From @brookhaven TODAY, May 13, 2011
Maurice Goldhaber, a prominent physicist and former director of Brookhaven National Laboratory, died on May 11 after a short illness at Sunrise of East Setauket, an assisted living facility.
Goldhaber had celebrated his 100th birthday on April 18, 2011. He was born in Austria, and earned his Ph.D. in physics at Cambridge University in 1936. In 1938 he came to the U.S. as a faculty member of the University of Illinois. He joined Brookhaven National Laboratory in 1950, along with his wife, the late nuclear physicist Gertrude Scharff-Goldhaber. At Brookhaven Lab, he served as chair of the Laboratory’s Physics Department from 1960-61, and as Laboratory Director from 1961 to 1973.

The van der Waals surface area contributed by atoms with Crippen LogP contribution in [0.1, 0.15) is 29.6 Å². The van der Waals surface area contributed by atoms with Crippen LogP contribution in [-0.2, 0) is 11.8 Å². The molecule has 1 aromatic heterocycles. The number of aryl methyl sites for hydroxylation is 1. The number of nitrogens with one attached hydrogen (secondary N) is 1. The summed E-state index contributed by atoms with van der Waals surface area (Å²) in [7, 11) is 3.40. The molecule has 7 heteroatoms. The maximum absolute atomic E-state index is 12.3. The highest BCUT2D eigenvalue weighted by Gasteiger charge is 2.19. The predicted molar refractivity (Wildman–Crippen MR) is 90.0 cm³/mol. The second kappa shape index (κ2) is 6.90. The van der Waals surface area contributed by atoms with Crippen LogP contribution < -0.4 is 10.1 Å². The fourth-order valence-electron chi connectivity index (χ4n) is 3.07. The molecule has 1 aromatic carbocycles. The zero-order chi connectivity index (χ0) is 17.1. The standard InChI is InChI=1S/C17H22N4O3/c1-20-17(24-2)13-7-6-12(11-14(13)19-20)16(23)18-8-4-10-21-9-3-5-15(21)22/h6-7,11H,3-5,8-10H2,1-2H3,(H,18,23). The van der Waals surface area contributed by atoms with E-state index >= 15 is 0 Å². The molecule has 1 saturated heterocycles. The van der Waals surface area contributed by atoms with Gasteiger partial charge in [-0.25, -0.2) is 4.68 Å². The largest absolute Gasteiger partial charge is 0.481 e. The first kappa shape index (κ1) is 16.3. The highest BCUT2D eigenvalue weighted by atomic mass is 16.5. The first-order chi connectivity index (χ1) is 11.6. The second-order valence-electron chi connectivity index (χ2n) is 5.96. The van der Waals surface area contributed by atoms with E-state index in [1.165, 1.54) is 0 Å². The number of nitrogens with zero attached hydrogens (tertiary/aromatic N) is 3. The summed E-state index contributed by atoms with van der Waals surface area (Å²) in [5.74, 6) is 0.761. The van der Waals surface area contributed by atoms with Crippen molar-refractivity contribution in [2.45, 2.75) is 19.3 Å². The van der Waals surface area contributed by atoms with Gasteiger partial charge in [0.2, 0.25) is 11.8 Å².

Goldhaber’s research in the fields of nuclear physics and fundamental particles includes experiment, systematics, technique, and theory. He made numerous significant contributions that helped to establish parts of the theory of microscopic physics now known as the standard model. In 1938, with James Chadwick from the Cavendish Laboratory at Cambridge, England, he was the first to measure accurately the mass of the subatomic particle known as the neutron. Other significant discoveries include the nuclear photo-effect, the role of spin in nuclear reactions, and observing the helicity of the neutrino.